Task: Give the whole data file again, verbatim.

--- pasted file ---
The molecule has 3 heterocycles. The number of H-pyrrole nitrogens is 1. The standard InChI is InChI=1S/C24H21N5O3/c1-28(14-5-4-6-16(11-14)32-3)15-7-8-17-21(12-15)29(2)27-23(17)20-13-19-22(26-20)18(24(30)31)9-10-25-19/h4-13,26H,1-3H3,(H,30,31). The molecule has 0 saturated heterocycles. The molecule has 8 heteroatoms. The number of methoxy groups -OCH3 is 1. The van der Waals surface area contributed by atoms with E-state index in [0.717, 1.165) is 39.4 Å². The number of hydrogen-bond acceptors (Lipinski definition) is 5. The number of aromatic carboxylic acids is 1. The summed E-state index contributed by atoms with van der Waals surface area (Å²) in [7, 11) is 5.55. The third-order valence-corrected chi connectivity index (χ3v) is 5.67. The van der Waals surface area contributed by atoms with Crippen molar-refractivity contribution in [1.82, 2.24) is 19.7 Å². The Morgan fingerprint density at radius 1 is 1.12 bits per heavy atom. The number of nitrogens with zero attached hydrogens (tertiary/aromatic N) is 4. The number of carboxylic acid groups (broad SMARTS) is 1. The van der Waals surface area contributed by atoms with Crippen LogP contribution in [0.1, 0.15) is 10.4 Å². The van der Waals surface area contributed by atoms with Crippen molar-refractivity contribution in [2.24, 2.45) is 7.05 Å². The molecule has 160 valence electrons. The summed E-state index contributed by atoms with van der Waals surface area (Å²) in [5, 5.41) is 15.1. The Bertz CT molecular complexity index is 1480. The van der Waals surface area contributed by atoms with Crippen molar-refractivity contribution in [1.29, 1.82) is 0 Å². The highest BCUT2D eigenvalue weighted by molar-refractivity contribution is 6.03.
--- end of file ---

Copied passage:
The molecule has 3 heterocycles. The number of H-pyrrole nitrogens is 1. The standard InChI is InChI=1S/C24H21N5O3/c1-28(14-5-4-6-16(11-14)32-3)15-7-8-17-21(12-15)29(2)27-23(17)20-13-19-22(26-20)18(24(30)31)9-10-25-19/h4-13,26H,1-3H3,(H,30,31). The molecule has 0 saturated heterocycles. The molecule has 8 heteroatoms. The number of methoxy groups -OCH3 is 1. The van der Waals surface area contributed by atoms with E-state index in [0.717, 1.165) is 39.4 Å². The number of hydrogen-bond acceptors (Lipinski definition) is 5. The number of aromatic carboxylic acids is 1. The summed E-state index contributed by atoms with van der Waals surface area (Å²) in [7, 11) is 5.55. The third-order valence-corrected chi connectivity index (χ3v) is 5.67. The van der Waals surface area contributed by atoms with Crippen molar-refractivity contribution in [1.82, 2.24) is 19.7 Å². The Morgan fingerprint density at radius 1 is 1.12 bits per heavy atom. The number of nitrogens with zero attached hydrogens (tertiary/aromatic N) is 4. The number of carboxylic acid groups (broad SMARTS) is 1. The van der Waals surface area contributed by atoms with Crippen LogP contribution in [0.1, 0.15) is 10.4 Å². The van der Waals surface area contributed by atoms with Crippen molar-refractivity contribution in [2.24, 2.45) is 7.05 Å². The molecule has 160 valence electrons. The summed E-state index contributed by atoms with van der Waals surface area (Å²) in [5, 5.41) is 15.1. The Bertz CT molecular complexity index is 1480. The van der Waals surface area contributed by atoms with Crippen molar-refractivity contribution in [1.29, 1.82) is 0 Å². The highest BCUT2D eigenvalue weighted by molar-refractivity contribution is 6.03.